Mietek Pemper, the man responsible for typing Oskar Schindler’s famous list that saved more than 1,000 Jews during the Holocaust, died Tuesday in Augsburg, Germany, at age 91.
Pemper is to be buried in the city’s Jewish cemetery, and local officials plan to order flags to be lowered to halfmast, the Agence France-Presse reported.
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During his imprisonment in the Plaszow concentration camp, Pemper served as the personal typist of Nazi commandant Amon Goeth, from 1943 to 1944.
At one point, he secretly read a letter sent to Goeth from Berlin
announcing that all factories not producing goods for the Nazi-war
effort would be closed down. Pemper was subsequently able to convince
Schindler, a Nazi-party member – who initially hoped to profit from the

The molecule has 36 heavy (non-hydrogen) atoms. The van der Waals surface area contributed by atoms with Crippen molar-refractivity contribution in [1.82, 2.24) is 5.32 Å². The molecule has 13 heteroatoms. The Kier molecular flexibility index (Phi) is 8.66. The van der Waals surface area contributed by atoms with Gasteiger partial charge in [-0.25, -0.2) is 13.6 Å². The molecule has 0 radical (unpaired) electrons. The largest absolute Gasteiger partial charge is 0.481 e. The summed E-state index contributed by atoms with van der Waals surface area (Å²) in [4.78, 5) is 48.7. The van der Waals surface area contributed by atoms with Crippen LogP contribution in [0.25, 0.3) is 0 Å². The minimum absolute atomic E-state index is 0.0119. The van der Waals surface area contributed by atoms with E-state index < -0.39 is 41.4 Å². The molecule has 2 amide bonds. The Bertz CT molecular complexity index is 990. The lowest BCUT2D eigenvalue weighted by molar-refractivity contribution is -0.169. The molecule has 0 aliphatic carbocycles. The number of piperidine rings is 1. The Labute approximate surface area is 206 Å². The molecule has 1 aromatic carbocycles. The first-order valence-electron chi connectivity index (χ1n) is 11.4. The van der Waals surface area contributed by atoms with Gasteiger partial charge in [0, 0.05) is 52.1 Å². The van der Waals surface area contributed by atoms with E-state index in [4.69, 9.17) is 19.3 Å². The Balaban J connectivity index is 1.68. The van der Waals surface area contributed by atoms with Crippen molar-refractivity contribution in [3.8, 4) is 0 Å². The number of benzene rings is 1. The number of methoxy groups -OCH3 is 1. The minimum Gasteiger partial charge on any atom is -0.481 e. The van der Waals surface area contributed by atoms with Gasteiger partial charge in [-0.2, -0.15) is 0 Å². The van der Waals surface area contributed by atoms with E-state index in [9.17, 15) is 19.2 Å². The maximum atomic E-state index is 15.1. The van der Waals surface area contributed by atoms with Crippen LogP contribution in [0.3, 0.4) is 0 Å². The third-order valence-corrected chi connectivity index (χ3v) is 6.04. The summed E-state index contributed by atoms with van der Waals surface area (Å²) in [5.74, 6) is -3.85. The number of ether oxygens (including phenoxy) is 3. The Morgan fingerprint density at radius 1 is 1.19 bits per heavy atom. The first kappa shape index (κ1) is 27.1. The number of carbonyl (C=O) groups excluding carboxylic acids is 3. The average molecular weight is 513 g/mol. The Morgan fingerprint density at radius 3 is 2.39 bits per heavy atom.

Germany’s invasion of Poland – to switch his plant’s focus from enamel
production to anti-tank grenade rifles.
Pemper then, at great personal risk, gave Schindler a typed list of more
than 1,000 fellow prisoners who could work in the plant.
Schindler famously saved more than 1,200 lives through a mixture of work opportunities and bribes to Nazi officers.
Though he died in anonymity in 1974, Schindler’s story was famously
adapted by director Steven Spielberg in the 1993 film Schindler’s List,
which won seven Academy Awards, including Best Picture and Best
Pemper served as a consultant on the film, and in 2005 published his
memoir, The Road to Rescue: The Untold Story of Schindler's List.
In the book, Pemper pondered what the world would have been like if there had been no war, or Nazi extermination effort.
“Goeth would probably not have been a mass murderer, nor Schindler a
saver of lives. It was only the extraordinary circumstances of war and
the immense power granted to individual men that revealed the nature of
these men to such an impressive and terrifying degree,” he wrote. “Fate
had placed me between the two of them, and it was like having an angel
on one side and a demon on the other.”